- Man arrested in car bomb plot at Kansas airport
- Prison inmates take up ‘Knockout’ game, target female officers
- U.S. Army hails success with drone-shooting laser
- John Kerry: Israel-Palestinian peace deal paved for April
- India diplomat who touts women’s rights busted for $3 wage to nanny
- MSNBC host Ed Schultz paid $252K by unions in 2012-2013
- Korean War memorial ordered to take down Christian cross
- Billy Graham near death, ‘close to going home to be with the Lord’
- SeaTac, Wash.: City’s new $15 minimum wage heads to court
- Obama mulls support for Islamists in Syria, with conditions
By Mangosuthu Buthelezi
Memories of a long brotherhood tempered in common struggle
Independent voices from the The Washington Times Communities
Topic - Sheldon Whitehouse
Members of Congress are hot under the collar about global warming, and they're anxious to do something about it. As co-chairmen of the Bicameral Task Force on Climate Change, Rep. Henry A. Waxman of California and Sen. Sheldon Whitehouse of Rhode Island huddled Thursday with executives of the major sports leagues to talk about recruiting third basemen, power forwards, linebackers and masters of the hockey puck to save the planet.
The Energy Department is once more deciding what kind of appliances are good for you. Like the "standards" the federal government imposed on light bulbs, toilets, washing machines and other essentials, the rules are all about taking choices from consumers and requiring them to buy machines that don't work or don't work as well as they once did.
Republican-turned-independent Rhode Island Gov. Lincoln Chafee has again switched his political affiliation — this time to the Democratic Party.
Democratic Sen. Sheldon Whitehouse took Republicans to task on the Senate floor for failing to properly address climate change, referencing the ongoing tornado devastation in the Midwest as proof of that immediate action is needed.
The Senate Judiciary Committee voted Monday to allow illegal immigrants who get legal status to begin collecting tax-welfare payments, as the panel spent a fourth day working through amendments to the massive immigration bill and party-line splits began to emerge.
Senators fended off changes to the immigration bill in committee on Tuesday, but the first cracks emerged in the carefully crafted compromise between business groups and labor unions, leaving even some supporters frustrated at the defensive votes they had to cast.
Democrats and Republicans found little common ground Wednesday as Congress kicked off the first major gun-control debate in years, showing last month's school shooting rampage in Connecticut left emotional scars but has not broken the gridlock that has doomed gun legislation for two decades.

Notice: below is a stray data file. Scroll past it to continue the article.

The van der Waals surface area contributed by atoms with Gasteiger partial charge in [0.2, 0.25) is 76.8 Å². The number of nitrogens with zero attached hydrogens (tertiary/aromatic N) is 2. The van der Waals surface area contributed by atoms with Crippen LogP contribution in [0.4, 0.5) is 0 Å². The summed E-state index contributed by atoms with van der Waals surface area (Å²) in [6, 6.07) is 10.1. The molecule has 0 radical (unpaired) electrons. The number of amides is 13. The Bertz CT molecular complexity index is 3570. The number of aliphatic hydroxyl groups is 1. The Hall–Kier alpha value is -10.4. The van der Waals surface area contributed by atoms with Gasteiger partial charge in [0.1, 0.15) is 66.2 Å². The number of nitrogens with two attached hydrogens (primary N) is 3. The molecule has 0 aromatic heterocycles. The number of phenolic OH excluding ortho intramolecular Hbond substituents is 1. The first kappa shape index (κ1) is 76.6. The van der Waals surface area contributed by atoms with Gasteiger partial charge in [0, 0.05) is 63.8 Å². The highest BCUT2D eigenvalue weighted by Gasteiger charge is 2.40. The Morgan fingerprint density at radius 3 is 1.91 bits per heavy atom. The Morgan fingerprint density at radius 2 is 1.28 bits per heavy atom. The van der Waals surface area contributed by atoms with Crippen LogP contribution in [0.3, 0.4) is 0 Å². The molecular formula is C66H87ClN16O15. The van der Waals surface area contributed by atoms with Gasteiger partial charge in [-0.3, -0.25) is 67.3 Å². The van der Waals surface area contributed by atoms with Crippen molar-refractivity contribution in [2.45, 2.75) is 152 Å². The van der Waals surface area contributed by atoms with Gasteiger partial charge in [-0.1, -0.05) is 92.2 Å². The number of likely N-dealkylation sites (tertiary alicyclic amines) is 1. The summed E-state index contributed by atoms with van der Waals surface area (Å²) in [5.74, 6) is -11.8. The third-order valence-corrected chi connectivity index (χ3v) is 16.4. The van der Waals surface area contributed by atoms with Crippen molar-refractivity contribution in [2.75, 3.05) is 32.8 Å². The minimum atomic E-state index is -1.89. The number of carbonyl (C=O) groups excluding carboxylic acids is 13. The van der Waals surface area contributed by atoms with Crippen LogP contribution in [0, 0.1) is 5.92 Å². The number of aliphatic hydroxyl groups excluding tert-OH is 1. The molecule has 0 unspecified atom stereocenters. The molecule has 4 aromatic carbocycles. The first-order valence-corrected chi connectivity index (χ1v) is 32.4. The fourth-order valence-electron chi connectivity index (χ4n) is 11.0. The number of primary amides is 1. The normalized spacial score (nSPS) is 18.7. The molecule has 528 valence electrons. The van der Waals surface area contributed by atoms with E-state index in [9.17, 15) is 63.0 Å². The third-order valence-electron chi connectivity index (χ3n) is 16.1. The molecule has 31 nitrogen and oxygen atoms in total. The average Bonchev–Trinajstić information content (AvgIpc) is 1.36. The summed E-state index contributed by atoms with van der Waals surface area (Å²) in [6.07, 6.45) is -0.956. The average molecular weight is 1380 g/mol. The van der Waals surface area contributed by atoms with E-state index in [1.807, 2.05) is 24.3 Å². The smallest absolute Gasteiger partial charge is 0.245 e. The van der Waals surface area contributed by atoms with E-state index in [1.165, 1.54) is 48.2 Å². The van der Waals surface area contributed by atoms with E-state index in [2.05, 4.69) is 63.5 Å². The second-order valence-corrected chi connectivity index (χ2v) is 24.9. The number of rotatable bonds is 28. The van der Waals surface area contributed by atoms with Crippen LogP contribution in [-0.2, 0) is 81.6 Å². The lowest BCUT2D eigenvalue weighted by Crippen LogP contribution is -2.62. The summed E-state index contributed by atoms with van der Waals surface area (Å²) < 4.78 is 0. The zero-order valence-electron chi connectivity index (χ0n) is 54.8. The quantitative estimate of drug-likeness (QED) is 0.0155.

A pair of Democrats on Capitol Hill are joining President Obama's call to put real political muscle into the fight to address climate change and vowed to form a bipartisan task force — but they haven't found any Republican takers yet.
Two Democrats on Capitol Hill are seconding President Obama's call for real political muscle to address climate change and vowed to form a bipartisan task force — but they haven't found any Republican takers yet.
The FBI Agents Association, with a membership of over 12,000 active and retired agents, announced its support Wednesday of a bill passed by Congress that authorizes federal officials to help local authorities respond to mass shootings or other violent crimes in public places.
Attorney General Eric H. Holder Jr., held in contempt of Congress in June after refusing to turn over documents in the failed Fast and Furious gunrunning investigation, told law students at the University of Baltimore on Thursday that he was unsure whether he would serve in the second Obama administration.
The Senate careens toward a vote Monday on the "Buffett rule" tax in a showdown that will do a lot more to arm both political parties for November's elections than it will for making a dent in the federal deficit.
A bill designed to enact President Obama's plan for a "Buffett rule" tax on the wealthy would rake in just $31 billion over the next 11 years, according to an estimate by Congress' official tax analysts obtained by The Associated Press.
The Republican Party and the tea party seemed to be a natural political pairing. But what may have seemed like another politically beneficial alliance — Democrats and Occupy Wall Street — hasn't happened.
Turmoil in Democratic ranks spread Friday over President Obama's bid to reduce spending on Social Security and Medicare as part of intensifying deficit-reduction talks with congressional Republican leaders.
Speaking directly to Republicans, he said: "You drag America with you to your fate. ... I want a Republican Party that has returned to its senses and is strong and a worthy adversary in a strong America that has done right by its people and the world. ... I don't want a Republican Party disgraced, that let its extremists run off the cliff, and an America suffering from grave economic and environmental and diplomatic damage because we failed, because we didn't wake up and do our duty to our people,"
Moreover, he said, the environmental damage suffered in other states stretches to Rhode Island "with floods and storms," The Daily Caller said.